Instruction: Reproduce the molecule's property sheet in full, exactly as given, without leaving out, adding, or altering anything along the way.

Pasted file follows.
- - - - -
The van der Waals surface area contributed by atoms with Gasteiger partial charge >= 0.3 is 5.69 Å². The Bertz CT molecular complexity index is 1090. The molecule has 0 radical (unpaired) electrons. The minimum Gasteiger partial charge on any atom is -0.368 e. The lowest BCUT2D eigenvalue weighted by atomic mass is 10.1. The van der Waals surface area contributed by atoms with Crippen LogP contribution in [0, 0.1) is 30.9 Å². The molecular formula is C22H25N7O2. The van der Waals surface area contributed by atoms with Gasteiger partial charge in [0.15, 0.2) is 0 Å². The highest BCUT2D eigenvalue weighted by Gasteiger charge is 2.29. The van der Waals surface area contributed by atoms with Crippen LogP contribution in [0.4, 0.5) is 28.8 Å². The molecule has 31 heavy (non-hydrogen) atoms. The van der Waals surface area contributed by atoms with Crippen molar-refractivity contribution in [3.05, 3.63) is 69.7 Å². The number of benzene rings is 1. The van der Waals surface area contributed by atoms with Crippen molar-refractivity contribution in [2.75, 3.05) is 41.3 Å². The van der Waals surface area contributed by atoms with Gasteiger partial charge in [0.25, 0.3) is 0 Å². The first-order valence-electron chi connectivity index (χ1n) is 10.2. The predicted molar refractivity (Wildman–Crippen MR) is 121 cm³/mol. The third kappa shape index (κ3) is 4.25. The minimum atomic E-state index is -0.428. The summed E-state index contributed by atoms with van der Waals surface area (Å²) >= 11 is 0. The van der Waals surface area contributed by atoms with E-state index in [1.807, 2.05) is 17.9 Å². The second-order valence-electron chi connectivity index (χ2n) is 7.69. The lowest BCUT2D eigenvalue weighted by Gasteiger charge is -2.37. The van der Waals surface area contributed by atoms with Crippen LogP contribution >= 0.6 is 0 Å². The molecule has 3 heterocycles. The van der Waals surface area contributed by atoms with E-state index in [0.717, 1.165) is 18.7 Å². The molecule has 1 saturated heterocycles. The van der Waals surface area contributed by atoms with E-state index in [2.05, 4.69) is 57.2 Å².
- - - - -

The van der Waals surface area contributed by atoms with Gasteiger partial charge >= 0.3 is 5.69 Å². The Bertz CT molecular complexity index is 1090. The molecule has 0 radical (unpaired) electrons. The minimum Gasteiger partial charge on any atom is -0.368 e. The lowest BCUT2D eigenvalue weighted by atomic mass is 10.1. The van der Waals surface area contributed by atoms with Crippen LogP contribution in [0, 0.1) is 30.9 Å². The molecular formula is C22H25N7O2. The van der Waals surface area contributed by atoms with Gasteiger partial charge in [0.15, 0.2) is 0 Å². The highest BCUT2D eigenvalue weighted by Gasteiger charge is 2.29. The van der Waals surface area contributed by atoms with Crippen LogP contribution in [0.4, 0.5) is 28.8 Å². The molecule has 31 heavy (non-hydrogen) atoms. The van der Waals surface area contributed by atoms with Crippen molar-refractivity contribution in [3.05, 3.63) is 69.7 Å². The number of benzene rings is 1. The van der Waals surface area contributed by atoms with Crippen molar-refractivity contribution in [2.75, 3.05) is 41.3 Å². The van der Waals surface area contributed by atoms with Gasteiger partial charge in [0.25, 0.3) is 0 Å². The first-order valence-electron chi connectivity index (χ1n) is 10.2. The predicted molar refractivity (Wildman–Crippen MR) is 121 cm³/mol. The third kappa shape index (κ3) is 4.25. The minimum atomic E-state index is -0.428. The summed E-state index contributed by atoms with van der Waals surface area (Å²) >= 11 is 0. The van der Waals surface area contributed by atoms with E-state index in [1.807, 2.05) is 17.9 Å². The second-order valence-electron chi connectivity index (χ2n) is 7.69. The lowest BCUT2D eigenvalue weighted by Gasteiger charge is -2.37. The van der Waals surface area contributed by atoms with Crippen LogP contribution >= 0.6 is 0 Å². The molecule has 3 heterocycles. The van der Waals surface area contributed by atoms with E-state index in [0.717, 1.165) is 18.7 Å². The molecule has 1 saturated heterocycles. The van der Waals surface area contributed by atoms with E-state index in [2.05, 4.69) is 57.2 Å².